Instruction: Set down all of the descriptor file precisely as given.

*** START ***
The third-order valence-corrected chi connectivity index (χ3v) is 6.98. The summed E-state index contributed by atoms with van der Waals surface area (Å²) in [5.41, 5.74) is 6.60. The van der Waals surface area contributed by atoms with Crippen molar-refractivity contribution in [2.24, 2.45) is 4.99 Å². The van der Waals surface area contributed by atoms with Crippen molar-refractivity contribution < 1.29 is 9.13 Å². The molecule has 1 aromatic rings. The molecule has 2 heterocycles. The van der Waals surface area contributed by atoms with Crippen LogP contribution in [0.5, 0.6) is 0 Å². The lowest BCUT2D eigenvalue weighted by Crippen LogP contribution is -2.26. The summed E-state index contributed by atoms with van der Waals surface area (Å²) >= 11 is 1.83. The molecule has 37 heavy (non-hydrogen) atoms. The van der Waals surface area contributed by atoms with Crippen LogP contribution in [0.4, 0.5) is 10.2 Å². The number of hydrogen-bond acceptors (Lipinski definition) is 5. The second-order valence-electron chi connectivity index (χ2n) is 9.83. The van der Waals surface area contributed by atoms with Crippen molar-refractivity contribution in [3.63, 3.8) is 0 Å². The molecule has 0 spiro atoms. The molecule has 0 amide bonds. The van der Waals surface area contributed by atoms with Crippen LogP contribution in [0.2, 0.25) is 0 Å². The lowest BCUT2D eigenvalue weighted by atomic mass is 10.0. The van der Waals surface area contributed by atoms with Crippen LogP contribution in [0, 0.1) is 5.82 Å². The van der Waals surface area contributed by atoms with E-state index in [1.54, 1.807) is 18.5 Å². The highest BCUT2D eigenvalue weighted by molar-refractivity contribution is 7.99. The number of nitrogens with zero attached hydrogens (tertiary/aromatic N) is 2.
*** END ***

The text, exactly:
The third-order valence-corrected chi connectivity index (χ3v) is 6.98. The summed E-state index contributed by atoms with van der Waals surface area (Å²) in [5.41, 5.74) is 6.60. The van der Waals surface area contributed by atoms with Crippen molar-refractivity contribution in [2.24, 2.45) is 4.99 Å². The van der Waals surface area contributed by atoms with Crippen molar-refractivity contribution < 1.29 is 9.13 Å². The molecule has 1 aromatic rings. The molecule has 2 heterocycles. The van der Waals surface area contributed by atoms with Crippen LogP contribution in [0.5, 0.6) is 0 Å². The lowest BCUT2D eigenvalue weighted by Crippen LogP contribution is -2.26. The summed E-state index contributed by atoms with van der Waals surface area (Å²) >= 11 is 1.83. The molecule has 37 heavy (non-hydrogen) atoms. The van der Waals surface area contributed by atoms with Crippen LogP contribution in [0.4, 0.5) is 10.2 Å². The number of hydrogen-bond acceptors (Lipinski definition) is 5. The second-order valence-electron chi connectivity index (χ2n) is 9.83. The van der Waals surface area contributed by atoms with Crippen molar-refractivity contribution in [3.63, 3.8) is 0 Å². The molecule has 0 spiro atoms. The molecule has 0 amide bonds. The van der Waals surface area contributed by atoms with Crippen LogP contribution in [0.2, 0.25) is 0 Å². The lowest BCUT2D eigenvalue weighted by atomic mass is 10.0. The van der Waals surface area contributed by atoms with Crippen LogP contribution in [0, 0.1) is 5.82 Å². The van der Waals surface area contributed by atoms with E-state index in [1.54, 1.807) is 18.5 Å². The highest BCUT2D eigenvalue weighted by molar-refractivity contribution is 7.99. The number of nitrogens with zero attached hydrogens (tertiary/aromatic N) is 2.